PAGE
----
Antibody quality improves for months after COVID-19 vaccination- study

Even low levels of antibodies would continue to provide some protection against disease, the researchers said — as long as the virus doesn’t change.

 A Palestinian student receives a dose of the COVID-19 vaccine, in Dura, in the West Bank city of Hebron, January 24, 2022.  (photo credit: WISAM HASHLAMOUN/FLASH90)
A Palestinian student receives a dose of the COVID-19 vaccine, in Dura, in the West Bank city of Hebron, January 24, 2022.
(photo credit: WISAM HASHLAMOUN/FLASH90)

For at least six months after COVID-19 vaccination, antibodies produced by immune cells improve in quality and ability to precisely target against the virus that causes COVID-19, according to a study published on Wednesday in Nature, the first to examine the maturation of antibody response in humans to the Pfizer-BioNTech vaccine.

The findings, conducted by researchers at Washington University School of Medicine in St. Louis, suggest that declining antibody levels in the months after vaccination primarily represent a shift to a sustainable immune response. Producing vast quantities of antibodies burns a lot of energy. The immune system cannot sustain such a high level of activity indefinitely, so it gradually switches to producing smaller amounts of more powerful antibodies.

Even low levels of antibodies would continue to provide some protection against disease, the researchers said — as long as the virus doesn’t change.

 SARS-CoV-2, the novel coronavirus that causes COVID-19 (illustrative). (credit: PIXABAY) SARS-CoV-2, the novel coronavirus that causes COVID-19 (illustrative). (credit: PIXABAY)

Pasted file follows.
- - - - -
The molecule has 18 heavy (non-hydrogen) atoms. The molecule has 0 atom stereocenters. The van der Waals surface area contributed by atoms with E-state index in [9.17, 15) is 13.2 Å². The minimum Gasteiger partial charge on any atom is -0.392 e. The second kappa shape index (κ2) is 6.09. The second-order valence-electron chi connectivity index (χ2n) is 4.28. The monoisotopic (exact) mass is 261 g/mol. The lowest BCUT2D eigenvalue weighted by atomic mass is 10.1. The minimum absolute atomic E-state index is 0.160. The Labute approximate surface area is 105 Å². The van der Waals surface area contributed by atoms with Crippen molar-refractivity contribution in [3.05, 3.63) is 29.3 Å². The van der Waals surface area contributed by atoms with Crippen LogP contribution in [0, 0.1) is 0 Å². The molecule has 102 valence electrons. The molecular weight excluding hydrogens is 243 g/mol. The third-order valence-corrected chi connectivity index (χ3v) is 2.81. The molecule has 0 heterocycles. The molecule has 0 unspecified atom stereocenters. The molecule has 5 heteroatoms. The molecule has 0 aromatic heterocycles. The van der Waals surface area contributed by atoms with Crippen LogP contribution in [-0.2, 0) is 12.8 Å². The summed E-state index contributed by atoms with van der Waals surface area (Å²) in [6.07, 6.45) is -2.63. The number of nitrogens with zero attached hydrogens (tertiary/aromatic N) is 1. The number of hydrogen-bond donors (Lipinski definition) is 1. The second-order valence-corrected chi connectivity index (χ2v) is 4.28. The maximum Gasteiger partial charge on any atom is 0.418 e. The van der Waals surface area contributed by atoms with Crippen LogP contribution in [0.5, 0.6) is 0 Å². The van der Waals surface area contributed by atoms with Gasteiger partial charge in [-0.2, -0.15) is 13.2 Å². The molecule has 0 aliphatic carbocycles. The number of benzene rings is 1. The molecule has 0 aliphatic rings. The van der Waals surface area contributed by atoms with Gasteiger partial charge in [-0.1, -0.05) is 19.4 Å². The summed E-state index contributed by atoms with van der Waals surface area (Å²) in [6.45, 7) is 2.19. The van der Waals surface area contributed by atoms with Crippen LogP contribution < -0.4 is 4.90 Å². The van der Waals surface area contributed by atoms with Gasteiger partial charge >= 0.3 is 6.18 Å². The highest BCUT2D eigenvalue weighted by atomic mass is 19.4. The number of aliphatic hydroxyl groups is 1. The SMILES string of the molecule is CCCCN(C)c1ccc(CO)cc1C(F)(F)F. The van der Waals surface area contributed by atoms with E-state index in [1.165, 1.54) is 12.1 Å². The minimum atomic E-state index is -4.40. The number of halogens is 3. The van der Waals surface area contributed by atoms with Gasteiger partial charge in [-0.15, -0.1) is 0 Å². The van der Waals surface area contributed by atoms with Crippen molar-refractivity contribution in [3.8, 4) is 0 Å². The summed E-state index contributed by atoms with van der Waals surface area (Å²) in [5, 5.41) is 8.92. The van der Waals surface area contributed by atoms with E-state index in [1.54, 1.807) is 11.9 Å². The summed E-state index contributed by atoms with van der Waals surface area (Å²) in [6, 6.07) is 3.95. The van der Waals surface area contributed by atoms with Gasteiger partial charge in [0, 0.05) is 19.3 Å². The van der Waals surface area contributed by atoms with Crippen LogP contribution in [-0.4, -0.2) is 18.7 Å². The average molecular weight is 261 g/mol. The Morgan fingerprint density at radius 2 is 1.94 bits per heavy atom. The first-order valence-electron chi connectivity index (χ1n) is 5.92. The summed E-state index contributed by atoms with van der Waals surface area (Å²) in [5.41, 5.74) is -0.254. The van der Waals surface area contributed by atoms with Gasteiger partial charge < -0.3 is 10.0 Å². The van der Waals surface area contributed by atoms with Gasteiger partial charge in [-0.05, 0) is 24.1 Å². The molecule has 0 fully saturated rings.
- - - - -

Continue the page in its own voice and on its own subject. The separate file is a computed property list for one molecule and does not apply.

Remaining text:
“Everything changes when a new variant comes,” senior researcher Ali Ellebedy said. “You have to retrain your immune system. It’s like updating your anti-malware software to make sure it matches the newest computer viruses that are going around. It doesn’t mean the old software was bad. It just means it no longer completely matches the viruses it is going to encounter.” 

The researchers collected blood from 42 participants and lymph node samples from 15 participants before each person received his or her first dose of the Pfizer-BioNTech COVID-19 vaccine and at weeks three, four, five, seven, 15 and 29 afterward. The scientists also acquired bone marrow samples from 11 participants 29 and 40 weeks after the first vaccine dose.

Eight people provided all three kinds of samples, allowing the researchers to track the development of the antibody response over time within those individuals. None of the eight had been infected with the virus that causes COVID-19, so their antibody responses were entirely due to vaccination.

Immune cells that produce antibodies are from the B cell family.

Indeed, the researchers found that B cells targeted against SARS-CoV-2 persisted in the germinal centers of all participants for months. Even six months after vaccination, 10 out of 15 people still had B cells.